by June Foray

BearManor Media


53pp/$14.95/July 2004

Perverse, Adverse & Rottenverse

Reviewed by Steven H Silver

From the very beginning of Perverse, Adverse & Rottenverse, June Foray, perhaps best known for her voicework as Rocky the Flying Squirrel, indicates that the essays that follow will be iconoclastic. She opens this collection with a bit of verse, which seems like doggerel, but is her battle cry to look at the expected and accepted and deny its reality.

The book is a collection of essays and poems, each based on an adage, such as "Pride goeth before the fall" or "Never look a gift horse in the mouth." using these pithy sayings as a jumping off point, Foray practices a stream of consciousness style of writing, using the title to give herself a loose theme for the essay (or poem).

The essays and poems engage in clever wordplay, although the stream of consciousness style means that while the essays may be witty by the line, they don't necessarily hold up for the length of the brief essays (even the long ones are only three pages). The reader finds himself enjoying the wit and allusions for their own sake rather than in service to a longer and more cohesive argument.

Foray, currently 99 years old, was 88 when Perverse, Adverse & Rottenverse and on occasion, her age is betrayed by the references and language that she elects to use, making allusions which, while many of them may be known to younger readers, also seem to date the author. These references give some of the essays an outmoded feel which may send some readers to the internet to learn what she is referring to. An iconoclast talking about individuals or social situations which have passed from common knowledge is a bit awkward and undercuts the message of questioning the current authority.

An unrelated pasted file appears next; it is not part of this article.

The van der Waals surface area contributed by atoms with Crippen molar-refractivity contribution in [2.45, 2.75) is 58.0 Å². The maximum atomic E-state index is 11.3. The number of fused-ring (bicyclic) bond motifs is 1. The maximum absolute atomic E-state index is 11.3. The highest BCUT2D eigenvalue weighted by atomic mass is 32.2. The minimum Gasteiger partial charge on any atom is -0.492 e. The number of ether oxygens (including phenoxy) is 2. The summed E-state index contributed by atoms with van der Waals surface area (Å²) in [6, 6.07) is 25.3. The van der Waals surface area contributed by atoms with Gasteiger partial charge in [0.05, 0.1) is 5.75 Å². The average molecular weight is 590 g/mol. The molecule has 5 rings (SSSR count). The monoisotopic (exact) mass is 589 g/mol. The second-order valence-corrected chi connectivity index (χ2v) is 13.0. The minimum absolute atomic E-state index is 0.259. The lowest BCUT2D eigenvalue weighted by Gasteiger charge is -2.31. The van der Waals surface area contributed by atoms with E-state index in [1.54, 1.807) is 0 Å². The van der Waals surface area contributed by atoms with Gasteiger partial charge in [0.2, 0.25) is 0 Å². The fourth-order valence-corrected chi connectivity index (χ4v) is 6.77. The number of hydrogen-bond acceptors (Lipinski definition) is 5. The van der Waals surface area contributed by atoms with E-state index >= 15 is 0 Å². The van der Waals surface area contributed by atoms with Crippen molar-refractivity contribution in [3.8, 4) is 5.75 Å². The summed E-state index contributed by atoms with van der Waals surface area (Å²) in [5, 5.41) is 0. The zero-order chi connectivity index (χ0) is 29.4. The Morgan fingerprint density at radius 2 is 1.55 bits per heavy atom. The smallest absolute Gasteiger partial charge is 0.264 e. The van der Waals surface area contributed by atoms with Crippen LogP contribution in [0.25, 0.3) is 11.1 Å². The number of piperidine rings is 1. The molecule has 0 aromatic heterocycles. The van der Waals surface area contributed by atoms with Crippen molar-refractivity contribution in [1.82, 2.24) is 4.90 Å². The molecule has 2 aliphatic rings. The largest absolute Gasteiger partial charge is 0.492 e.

Although Perverse, Adverse & Rottenverse attempts to make a statement, the essays are a little too random to fully make their arguments, the dated references aside. These are best read on an individual basis, enjoyed for the specific cleverness inherent to each piece without really trying to stitch together an overall message, even, sometimes, within the span of an individual essay.

Purchase this book

Amazon BooksOrder from Amazon UK

Amazon Books



Return to

Thanks to
SF Site
for webspace.